Hand washing indications and techniques for nurses
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An appropriate technique for hand cleansing is critical, and except when hands are visibly soiled, alcohol based hand rubbing is recommended rather than soap and water. This presentation outlines an effective hand washing technique and provides indications for when hand washing should occur. The aim is to influence hand hygiene behaviour among nurses and encourage improved hand washing. Health care associated infections affect hundreds of millions of patients worldwide each year; resulting in serious illness, prolonged hospital stays and long term disabilities. Hand washing is easily the most modifiable measure to significantly reduce these infections and pathogen cross contamination. Despite extensive educational programs and literature on the significance of hand hygiene, and the improved availability of hand washing facilities, compliance among health care workers remains low. The result is that cross contamination and infection rates continue to remain high across all health care settings. All patient care activities can result in hand contamination, requiring regular washing of hands. Hand washing should occur before and after procedures or patient care activities, when preparing medication or food, before commencement of shifts, when entering or leaving the ward, after removal of gloves and before handling sterile stock. If there is any doubt, hands should be washed. Indications for hand washing are closely linked to the sequential steps involved in cross contamination of pathogens, therefore effective hand washing is the most effective action in breaking the chain of infection.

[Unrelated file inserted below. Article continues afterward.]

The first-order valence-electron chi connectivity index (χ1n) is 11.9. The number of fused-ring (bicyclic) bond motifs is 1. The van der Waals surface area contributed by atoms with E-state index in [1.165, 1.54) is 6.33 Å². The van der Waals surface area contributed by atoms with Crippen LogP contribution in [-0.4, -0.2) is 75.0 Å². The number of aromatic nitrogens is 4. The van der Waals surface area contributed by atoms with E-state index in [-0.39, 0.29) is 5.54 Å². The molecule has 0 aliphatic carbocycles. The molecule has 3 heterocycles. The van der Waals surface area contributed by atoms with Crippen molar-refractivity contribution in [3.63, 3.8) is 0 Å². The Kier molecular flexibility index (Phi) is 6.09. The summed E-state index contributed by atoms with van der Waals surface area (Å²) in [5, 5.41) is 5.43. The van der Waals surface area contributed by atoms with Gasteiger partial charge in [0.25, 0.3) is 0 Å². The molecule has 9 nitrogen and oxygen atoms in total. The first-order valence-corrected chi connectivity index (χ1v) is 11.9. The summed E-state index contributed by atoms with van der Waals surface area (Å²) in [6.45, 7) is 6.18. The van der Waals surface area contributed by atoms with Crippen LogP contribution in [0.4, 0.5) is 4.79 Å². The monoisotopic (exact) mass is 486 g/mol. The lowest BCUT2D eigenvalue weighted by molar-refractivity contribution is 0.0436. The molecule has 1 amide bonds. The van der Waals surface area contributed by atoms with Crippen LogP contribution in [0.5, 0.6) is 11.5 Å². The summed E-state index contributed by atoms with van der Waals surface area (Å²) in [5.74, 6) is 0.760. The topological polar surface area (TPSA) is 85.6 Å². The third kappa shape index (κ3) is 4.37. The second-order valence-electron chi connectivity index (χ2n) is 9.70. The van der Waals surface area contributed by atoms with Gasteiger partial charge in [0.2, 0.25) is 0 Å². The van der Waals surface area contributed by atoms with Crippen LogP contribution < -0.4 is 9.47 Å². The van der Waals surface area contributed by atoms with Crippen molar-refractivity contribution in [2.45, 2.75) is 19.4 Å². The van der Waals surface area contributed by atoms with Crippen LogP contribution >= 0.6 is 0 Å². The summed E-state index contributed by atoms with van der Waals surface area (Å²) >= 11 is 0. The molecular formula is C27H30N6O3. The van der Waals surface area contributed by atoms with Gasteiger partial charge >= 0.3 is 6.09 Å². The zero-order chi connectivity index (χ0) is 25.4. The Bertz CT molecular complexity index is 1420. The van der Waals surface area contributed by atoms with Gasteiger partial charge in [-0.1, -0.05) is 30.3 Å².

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© The Author(s) 2010. This is the author-manuscript version of this paper. Reproduced in accordance with the copyright policy of the publisher.
Clinical Nursing: Secondary (Acute Care)